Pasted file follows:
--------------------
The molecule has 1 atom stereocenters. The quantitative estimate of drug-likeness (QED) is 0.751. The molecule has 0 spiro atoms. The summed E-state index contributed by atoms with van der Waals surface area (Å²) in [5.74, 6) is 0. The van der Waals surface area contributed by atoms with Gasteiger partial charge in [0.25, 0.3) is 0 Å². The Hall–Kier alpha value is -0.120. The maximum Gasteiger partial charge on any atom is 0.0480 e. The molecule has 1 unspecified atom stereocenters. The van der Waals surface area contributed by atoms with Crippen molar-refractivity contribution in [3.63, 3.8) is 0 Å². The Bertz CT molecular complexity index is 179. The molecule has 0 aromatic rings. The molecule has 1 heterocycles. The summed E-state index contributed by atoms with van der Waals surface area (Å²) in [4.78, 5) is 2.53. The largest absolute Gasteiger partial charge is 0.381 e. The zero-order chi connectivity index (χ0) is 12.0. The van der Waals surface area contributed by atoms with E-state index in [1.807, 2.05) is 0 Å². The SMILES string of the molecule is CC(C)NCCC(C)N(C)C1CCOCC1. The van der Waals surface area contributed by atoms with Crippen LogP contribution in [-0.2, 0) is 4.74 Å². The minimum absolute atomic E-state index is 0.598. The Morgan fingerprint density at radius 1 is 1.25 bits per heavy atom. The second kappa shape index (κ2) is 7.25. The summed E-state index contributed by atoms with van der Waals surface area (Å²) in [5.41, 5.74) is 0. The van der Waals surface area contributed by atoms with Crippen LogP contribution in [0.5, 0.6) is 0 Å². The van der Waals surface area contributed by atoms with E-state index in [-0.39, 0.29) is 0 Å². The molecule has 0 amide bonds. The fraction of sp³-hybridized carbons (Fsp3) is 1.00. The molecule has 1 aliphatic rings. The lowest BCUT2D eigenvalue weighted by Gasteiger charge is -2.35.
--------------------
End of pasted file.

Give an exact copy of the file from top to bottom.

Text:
The molecule has 1 atom stereocenters. The quantitative estimate of drug-likeness (QED) is 0.751. The molecule has 0 spiro atoms. The summed E-state index contributed by atoms with van der Waals surface area (Å²) in [5.74, 6) is 0. The van der Waals surface area contributed by atoms with Gasteiger partial charge in [0.25, 0.3) is 0 Å². The Hall–Kier alpha value is -0.120. The maximum Gasteiger partial charge on any atom is 0.0480 e. The molecule has 1 unspecified atom stereocenters. The van der Waals surface area contributed by atoms with Crippen molar-refractivity contribution in [3.63, 3.8) is 0 Å². The Bertz CT molecular complexity index is 179. The molecule has 0 aromatic rings. The molecule has 1 heterocycles. The summed E-state index contributed by atoms with van der Waals surface area (Å²) in [4.78, 5) is 2.53. The largest absolute Gasteiger partial charge is 0.381 e. The zero-order chi connectivity index (χ0) is 12.0. The van der Waals surface area contributed by atoms with E-state index in [1.807, 2.05) is 0 Å². The SMILES string of the molecule is CC(C)NCCC(C)N(C)C1CCOCC1. The van der Waals surface area contributed by atoms with Crippen LogP contribution in [-0.2, 0) is 4.74 Å². The minimum absolute atomic E-state index is 0.598. The Morgan fingerprint density at radius 1 is 1.25 bits per heavy atom. The second kappa shape index (κ2) is 7.25. The summed E-state index contributed by atoms with van der Waals surface area (Å²) in [5.41, 5.74) is 0. The van der Waals surface area contributed by atoms with Crippen LogP contribution in [0.5, 0.6) is 0 Å². The van der Waals surface area contributed by atoms with E-state index in [-0.39, 0.29) is 0 Å². The molecule has 0 amide bonds. The fraction of sp³-hybridized carbons (Fsp3) is 1.00. The molecule has 1 aliphatic rings. The lowest BCUT2D eigenvalue weighted by Gasteiger charge is -2.35.